Through the Adidas Player Development Programme, Verdasco was invited to work with Reyes. Unsurprisingly, he jumped at the chance. “Agassi was my idol when I was young and I decided that it was, for sure, a good experience, that I would learn so much,” he says.
“Fernando was interested and I always credit him and respect him so much for that,” remembers Reyes. “He came here during Christmas time, right before the (2009) Australian Open, really not sure what was in store for him, really not sure what to expect.”
Cue parts one and two of the Reyes motto, inspiration and information. “When he comes here it’s about education, he’s not just coming here to work out. This is where you learn to get to the next level and to become the champion that is within you,” explains Reyes.
While there was some work to be done on Verdasco’s fitness, Reyes believed the basics were already there to build on, describing the Spaniard as a “born athlete” with “tremendous genetics”. In greater need of nurturing was Verdasco’s mentality. Through his time with Agassi, Reyes learned what makes champions’ tick, and he strived to pass that information on to Verdasco.
“There were doubts in his mind, a certain amount of anxiety,” admits Reyes. “But I tried to convey to him that if someone like Andre could be so unsure and so uncertain about himself as an athlete out there - and he’s such a great champion and has become a legend in his sport – then Fernando should look differently at himself on court, to be confident and to trust his legs. We made the gym a classroom for him to understand not just the sport, but also himself.”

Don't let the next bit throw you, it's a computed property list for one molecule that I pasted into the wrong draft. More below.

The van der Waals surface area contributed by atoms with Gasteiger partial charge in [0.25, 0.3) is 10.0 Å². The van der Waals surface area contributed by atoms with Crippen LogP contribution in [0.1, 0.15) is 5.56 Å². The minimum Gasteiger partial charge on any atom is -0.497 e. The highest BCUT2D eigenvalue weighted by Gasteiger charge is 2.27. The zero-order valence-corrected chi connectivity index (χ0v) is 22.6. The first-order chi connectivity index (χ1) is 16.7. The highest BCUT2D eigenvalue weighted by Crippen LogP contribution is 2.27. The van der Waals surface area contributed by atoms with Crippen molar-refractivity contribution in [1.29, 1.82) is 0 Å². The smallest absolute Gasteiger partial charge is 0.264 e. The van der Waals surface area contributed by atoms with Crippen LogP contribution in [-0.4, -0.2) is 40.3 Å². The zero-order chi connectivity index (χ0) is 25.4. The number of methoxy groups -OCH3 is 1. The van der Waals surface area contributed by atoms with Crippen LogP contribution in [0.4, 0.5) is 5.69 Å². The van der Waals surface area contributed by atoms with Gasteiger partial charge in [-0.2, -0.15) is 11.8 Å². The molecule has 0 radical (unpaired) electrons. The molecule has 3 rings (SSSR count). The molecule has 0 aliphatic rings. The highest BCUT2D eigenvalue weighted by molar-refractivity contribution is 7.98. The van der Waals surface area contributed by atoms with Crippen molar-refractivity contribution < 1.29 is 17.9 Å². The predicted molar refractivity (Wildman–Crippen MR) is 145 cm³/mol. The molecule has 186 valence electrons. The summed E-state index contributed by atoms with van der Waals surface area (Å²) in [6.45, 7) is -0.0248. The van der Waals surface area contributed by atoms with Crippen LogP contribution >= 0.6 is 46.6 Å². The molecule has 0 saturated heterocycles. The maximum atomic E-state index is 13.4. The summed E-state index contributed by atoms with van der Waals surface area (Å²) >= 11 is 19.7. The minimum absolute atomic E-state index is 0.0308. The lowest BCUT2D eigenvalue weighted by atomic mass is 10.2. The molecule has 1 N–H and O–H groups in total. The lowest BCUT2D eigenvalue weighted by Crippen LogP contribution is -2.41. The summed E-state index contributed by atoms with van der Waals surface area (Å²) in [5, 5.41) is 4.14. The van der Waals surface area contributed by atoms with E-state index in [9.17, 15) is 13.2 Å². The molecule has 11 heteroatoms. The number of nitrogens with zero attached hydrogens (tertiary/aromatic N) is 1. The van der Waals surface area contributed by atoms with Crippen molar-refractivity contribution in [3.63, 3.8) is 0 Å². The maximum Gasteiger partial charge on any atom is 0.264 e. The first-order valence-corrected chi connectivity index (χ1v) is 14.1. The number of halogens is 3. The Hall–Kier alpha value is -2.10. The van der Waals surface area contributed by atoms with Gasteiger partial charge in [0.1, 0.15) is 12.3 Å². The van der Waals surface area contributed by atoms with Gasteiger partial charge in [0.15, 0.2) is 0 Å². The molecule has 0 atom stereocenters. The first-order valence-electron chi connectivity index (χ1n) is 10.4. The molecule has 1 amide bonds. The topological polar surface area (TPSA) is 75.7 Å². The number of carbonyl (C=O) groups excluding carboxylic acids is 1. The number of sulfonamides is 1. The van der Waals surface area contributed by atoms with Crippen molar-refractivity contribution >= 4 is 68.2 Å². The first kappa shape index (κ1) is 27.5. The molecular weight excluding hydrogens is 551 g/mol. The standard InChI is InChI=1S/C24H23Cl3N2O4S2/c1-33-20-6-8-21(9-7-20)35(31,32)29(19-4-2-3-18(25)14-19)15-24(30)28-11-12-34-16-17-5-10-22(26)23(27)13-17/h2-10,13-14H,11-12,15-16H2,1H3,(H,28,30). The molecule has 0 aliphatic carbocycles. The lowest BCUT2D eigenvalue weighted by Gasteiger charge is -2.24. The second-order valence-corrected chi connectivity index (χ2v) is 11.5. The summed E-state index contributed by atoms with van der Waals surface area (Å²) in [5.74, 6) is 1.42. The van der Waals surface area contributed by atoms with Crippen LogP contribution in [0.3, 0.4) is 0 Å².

That Verdasco responded so effectively is not just a measure of the teacher and motivator that Reyes is, but the player’s eagerness to learn. Described by his friends, Ferrer and Guillermo Garcia-Lopez, as “a normal guy, who likes to spend time with his family and friends”, Reyes also confirmed Verdasco to be one of the hardest workers in tennis. “He has the temperament of a thoroughbred,” says Reyes. “Once he understands it, he’s ready to work. He doesn’t shy away from the hard work; he has no problem with commitment. He’s one of the hardest workers I’ve ever seen.”
"He's a more consistent, solid player. He's very strong physically."
‘The Reyes Effect’ was instantaneous. The following month, Verdasco reached the Brisbane International final before taking out World No. 4 Andy Murray and No. 7 Jo-Wilfried Tsonga on a scintillating run to his first major semi-final at the Australian Open. It took World No. 1 Nadal, on top of his game, to end Verdasco’s run in a pulsating five-set clash. Afterwards Nadal declared, “Fernando was playing I think his best level in his career. [If] he continues like this, he's going to have chances to be any number in the rankings.”